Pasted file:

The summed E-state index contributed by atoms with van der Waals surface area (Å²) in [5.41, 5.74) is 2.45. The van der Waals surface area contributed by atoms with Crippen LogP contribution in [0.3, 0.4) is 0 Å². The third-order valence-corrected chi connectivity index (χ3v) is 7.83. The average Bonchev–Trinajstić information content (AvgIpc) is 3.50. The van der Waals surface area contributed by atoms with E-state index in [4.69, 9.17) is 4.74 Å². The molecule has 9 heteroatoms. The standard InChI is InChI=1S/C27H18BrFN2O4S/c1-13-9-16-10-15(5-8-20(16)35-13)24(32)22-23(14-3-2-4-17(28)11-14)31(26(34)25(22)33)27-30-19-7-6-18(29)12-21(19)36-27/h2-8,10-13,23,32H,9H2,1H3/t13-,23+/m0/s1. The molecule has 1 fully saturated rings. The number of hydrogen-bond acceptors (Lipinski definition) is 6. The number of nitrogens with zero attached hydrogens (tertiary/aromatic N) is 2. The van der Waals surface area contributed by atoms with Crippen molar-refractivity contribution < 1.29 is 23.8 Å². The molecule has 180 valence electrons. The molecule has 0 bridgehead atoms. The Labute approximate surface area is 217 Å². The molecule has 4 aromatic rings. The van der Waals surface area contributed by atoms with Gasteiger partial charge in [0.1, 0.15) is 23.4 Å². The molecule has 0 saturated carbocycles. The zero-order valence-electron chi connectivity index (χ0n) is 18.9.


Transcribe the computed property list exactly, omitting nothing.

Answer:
The summed E-state index contributed by atoms with van der Waals surface area (Å²) in [5.41, 5.74) is 2.45. The van der Waals surface area contributed by atoms with Crippen LogP contribution in [0.3, 0.4) is 0 Å². The third-order valence-corrected chi connectivity index (χ3v) is 7.83. The average Bonchev–Trinajstić information content (AvgIpc) is 3.50. The van der Waals surface area contributed by atoms with E-state index in [4.69, 9.17) is 4.74 Å². The molecule has 9 heteroatoms. The standard InChI is InChI=1S/C27H18BrFN2O4S/c1-13-9-16-10-15(5-8-20(16)35-13)24(32)22-23(14-3-2-4-17(28)11-14)31(26(34)25(22)33)27-30-19-7-6-18(29)12-21(19)36-27/h2-8,10-13,23,32H,9H2,1H3/t13-,23+/m0/s1. The molecule has 1 fully saturated rings. The number of hydrogen-bond acceptors (Lipinski definition) is 6. The number of nitrogens with zero attached hydrogens (tertiary/aromatic N) is 2. The van der Waals surface area contributed by atoms with Crippen molar-refractivity contribution < 1.29 is 23.8 Å². The molecule has 180 valence electrons. The molecule has 0 bridgehead atoms. The Labute approximate surface area is 217 Å². The molecule has 4 aromatic rings. The van der Waals surface area contributed by atoms with Gasteiger partial charge in [0.1, 0.15) is 23.4 Å². The molecule has 0 saturated carbocycles. The zero-order valence-electron chi connectivity index (χ0n) is 18.9.